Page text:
This weekend one of my close friends came over to spend the evening at our place. The highlight of the evening was the Chicken Biryani which she had been lusting after ever since she saw it here. So she self-invited herself and we over-stuffed ourselves over conversations about food! When it comes to food we never know when to stop… eating as well as talking about it. So inevitably the blog came up and she asked me what I plan to put up next… I had not really thought about it, but I vaguely mentioned that I was planning to make Dal the next day after a weekend of heavy food. Her eyes immediately lit up as she exclaimed that it is perfect and started telling me how everyone loves a good Dal. Apparently every-time she takes this simple lentil preparation to office, there is a mad scramble amongst the European colleagues. So that settled it – Dal was going to be up next!
I have never understood this love for Dal, but I must say I can’t go too many days without it either. I always attributed it to Indian eating habits as it is a staple in all Indian homes. Since we eat so much rice, there always has to be some sort of curry to go with it and this is the simplest “go to” dish for all Indian moms. Also it accompanies all vegetarian and non-vegetarian sides perfectly.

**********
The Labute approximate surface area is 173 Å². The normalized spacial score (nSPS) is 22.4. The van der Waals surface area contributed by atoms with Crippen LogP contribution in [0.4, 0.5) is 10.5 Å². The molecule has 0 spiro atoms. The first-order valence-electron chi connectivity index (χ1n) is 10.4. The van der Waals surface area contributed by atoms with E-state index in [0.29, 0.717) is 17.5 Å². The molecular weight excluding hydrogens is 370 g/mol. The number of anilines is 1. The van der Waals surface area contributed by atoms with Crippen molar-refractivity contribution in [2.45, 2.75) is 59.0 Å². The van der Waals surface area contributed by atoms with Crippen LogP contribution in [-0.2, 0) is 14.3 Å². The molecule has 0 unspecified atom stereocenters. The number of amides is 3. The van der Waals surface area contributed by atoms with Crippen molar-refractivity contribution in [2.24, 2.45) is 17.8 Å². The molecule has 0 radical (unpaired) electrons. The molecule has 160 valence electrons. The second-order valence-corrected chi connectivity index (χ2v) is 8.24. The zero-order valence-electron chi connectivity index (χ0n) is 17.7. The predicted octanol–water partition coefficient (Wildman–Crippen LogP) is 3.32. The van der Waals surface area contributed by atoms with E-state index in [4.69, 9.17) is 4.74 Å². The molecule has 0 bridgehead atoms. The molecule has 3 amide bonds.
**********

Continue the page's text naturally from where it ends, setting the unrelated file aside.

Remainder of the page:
Although, Indian restaurants all over the world serve the famous Dal Fry, let me tell you, that is not the Dal most Indians eat on daily basis at home. It is way too heavy, fatty and greasy. We prefer a more simple concoction which is healthy and light on the stomach. I mostly use toor dal, but other types of lentils such as masoor and moong are also good and healthier choices.
Since most lentils take long time to cook, Indians prefer to cook them in a pressure cooker. It can also be done in a pan, but the cooking time will be quite long. I add some salt, turmeric powder, little onion, tomato, green chili, and garlic.
Once this is cooked, which barely takes a couple of minutes in the pressure cooker, you add the tempering. I typically use mustard seeds, curry leaves and whole red chilies. Regular vegetable oil can be used for the tempering. Little butter or ghee is even better.
Simple Yellow Dal
1 glass Toor dal/split yellow pigeon peas – (washed and kept aside)
1 Onion – roughly chopped
1 Tomato – roughly chopped
2 Garlic pods – roughly chopped
1/2 tsp Turmeric powder / Haldi
2 Green chili – sliced
1½ glass Water to cook
Salt to taste
For the tempering
1 tsp Mustard seeds
5- 6 Curry leaves
2 Whole red chilli
Ghee / butter / coconut or vegetable oil
Coriander leaves to garnish
- Cook the toor dal, onion, tomato, green chili, garlic, turmeric powder and salt with the water in a pressure cooker. Cook till one whistle comes and then reduce the flame and switch off the gas after 3 minutes. If cooking in a closed pan, add all the ingredients and cook till the toor dal is soft. You may need to add more water in this method. Make sure it is not too watery. Once cooked, set aside.
- Immediately, prepare tempering. Heat oil or ghee in a small pan, throw in the mustard seeds. Once it starts to splutter add the whole red chili and curry leaves. Pour this over the hot cooked Dal and garnish with coriander leaves.